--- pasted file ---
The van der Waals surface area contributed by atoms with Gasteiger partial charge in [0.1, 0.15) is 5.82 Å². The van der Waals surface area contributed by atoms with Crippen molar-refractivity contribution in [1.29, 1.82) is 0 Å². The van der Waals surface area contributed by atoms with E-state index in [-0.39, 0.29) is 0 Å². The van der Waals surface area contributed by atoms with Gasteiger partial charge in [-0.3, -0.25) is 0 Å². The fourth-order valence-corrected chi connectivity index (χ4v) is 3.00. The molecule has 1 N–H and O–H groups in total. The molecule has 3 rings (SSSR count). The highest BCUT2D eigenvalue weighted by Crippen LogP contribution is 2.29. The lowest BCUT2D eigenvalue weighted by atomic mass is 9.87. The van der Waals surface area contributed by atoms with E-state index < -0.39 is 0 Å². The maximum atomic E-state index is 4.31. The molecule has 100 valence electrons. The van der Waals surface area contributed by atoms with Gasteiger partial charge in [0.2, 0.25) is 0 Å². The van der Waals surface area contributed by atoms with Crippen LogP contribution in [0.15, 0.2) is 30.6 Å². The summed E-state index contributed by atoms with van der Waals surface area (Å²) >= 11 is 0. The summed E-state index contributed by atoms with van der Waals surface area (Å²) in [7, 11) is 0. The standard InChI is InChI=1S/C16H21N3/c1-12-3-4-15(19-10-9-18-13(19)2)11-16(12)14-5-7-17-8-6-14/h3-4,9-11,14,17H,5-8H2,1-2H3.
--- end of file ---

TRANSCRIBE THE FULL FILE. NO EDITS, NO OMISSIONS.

The van der Waals surface area contributed by atoms with Gasteiger partial charge in [0.1, 0.15) is 5.82 Å². The van der Waals surface area contributed by atoms with Crippen molar-refractivity contribution in [1.29, 1.82) is 0 Å². The van der Waals surface area contributed by atoms with E-state index in [-0.39, 0.29) is 0 Å². The van der Waals surface area contributed by atoms with Gasteiger partial charge in [-0.3, -0.25) is 0 Å². The fourth-order valence-corrected chi connectivity index (χ4v) is 3.00. The molecule has 1 N–H and O–H groups in total. The molecule has 3 rings (SSSR count). The highest BCUT2D eigenvalue weighted by Crippen LogP contribution is 2.29. The lowest BCUT2D eigenvalue weighted by atomic mass is 9.87. The van der Waals surface area contributed by atoms with E-state index < -0.39 is 0 Å². The maximum atomic E-state index is 4.31. The molecule has 100 valence electrons. The van der Waals surface area contributed by atoms with Gasteiger partial charge in [0.2, 0.25) is 0 Å². The van der Waals surface area contributed by atoms with Crippen LogP contribution in [0.15, 0.2) is 30.6 Å². The summed E-state index contributed by atoms with van der Waals surface area (Å²) >= 11 is 0. The summed E-state index contributed by atoms with van der Waals surface area (Å²) in [7, 11) is 0. The standard InChI is InChI=1S/C16H21N3/c1-12-3-4-15(19-10-9-18-13(19)2)11-16(12)14-5-7-17-8-6-14/h3-4,9-11,14,17H,5-8H2,1-2H3.